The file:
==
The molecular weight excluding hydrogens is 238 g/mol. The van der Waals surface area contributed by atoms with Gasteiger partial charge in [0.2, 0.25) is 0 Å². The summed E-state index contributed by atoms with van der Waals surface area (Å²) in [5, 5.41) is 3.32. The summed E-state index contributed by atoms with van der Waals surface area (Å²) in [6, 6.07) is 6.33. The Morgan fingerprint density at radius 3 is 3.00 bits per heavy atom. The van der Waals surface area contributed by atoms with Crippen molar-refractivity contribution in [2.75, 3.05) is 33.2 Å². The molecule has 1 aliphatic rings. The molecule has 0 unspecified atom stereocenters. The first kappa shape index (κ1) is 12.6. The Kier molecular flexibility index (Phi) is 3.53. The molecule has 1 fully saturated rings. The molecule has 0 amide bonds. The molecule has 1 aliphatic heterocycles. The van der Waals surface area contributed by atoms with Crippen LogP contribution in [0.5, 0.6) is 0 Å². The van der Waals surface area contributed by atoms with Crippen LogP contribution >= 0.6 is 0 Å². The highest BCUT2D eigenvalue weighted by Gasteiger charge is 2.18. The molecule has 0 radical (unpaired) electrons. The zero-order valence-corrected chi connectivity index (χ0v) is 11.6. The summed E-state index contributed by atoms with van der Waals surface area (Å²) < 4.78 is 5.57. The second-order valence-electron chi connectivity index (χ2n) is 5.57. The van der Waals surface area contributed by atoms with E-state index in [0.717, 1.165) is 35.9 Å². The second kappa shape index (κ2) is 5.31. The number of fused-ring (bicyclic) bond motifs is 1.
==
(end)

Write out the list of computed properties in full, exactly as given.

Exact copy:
The molecular weight excluding hydrogens is 238 g/mol. The van der Waals surface area contributed by atoms with Gasteiger partial charge in [0.2, 0.25) is 0 Å². The summed E-state index contributed by atoms with van der Waals surface area (Å²) in [5, 5.41) is 3.32. The summed E-state index contributed by atoms with van der Waals surface area (Å²) in [6, 6.07) is 6.33. The Morgan fingerprint density at radius 3 is 3.00 bits per heavy atom. The van der Waals surface area contributed by atoms with Crippen molar-refractivity contribution in [2.75, 3.05) is 33.2 Å². The molecule has 1 aliphatic rings. The molecule has 0 unspecified atom stereocenters. The first kappa shape index (κ1) is 12.6. The Kier molecular flexibility index (Phi) is 3.53. The molecule has 1 fully saturated rings. The molecule has 0 amide bonds. The molecule has 1 aliphatic heterocycles. The van der Waals surface area contributed by atoms with Crippen LogP contribution in [0.5, 0.6) is 0 Å². The van der Waals surface area contributed by atoms with Crippen LogP contribution >= 0.6 is 0 Å². The highest BCUT2D eigenvalue weighted by Gasteiger charge is 2.18. The molecule has 0 radical (unpaired) electrons. The zero-order valence-corrected chi connectivity index (χ0v) is 11.6. The summed E-state index contributed by atoms with van der Waals surface area (Å²) < 4.78 is 5.57. The second-order valence-electron chi connectivity index (χ2n) is 5.57. The van der Waals surface area contributed by atoms with E-state index in [0.717, 1.165) is 35.9 Å². The second kappa shape index (κ2) is 5.31. The number of fused-ring (bicyclic) bond motifs is 1.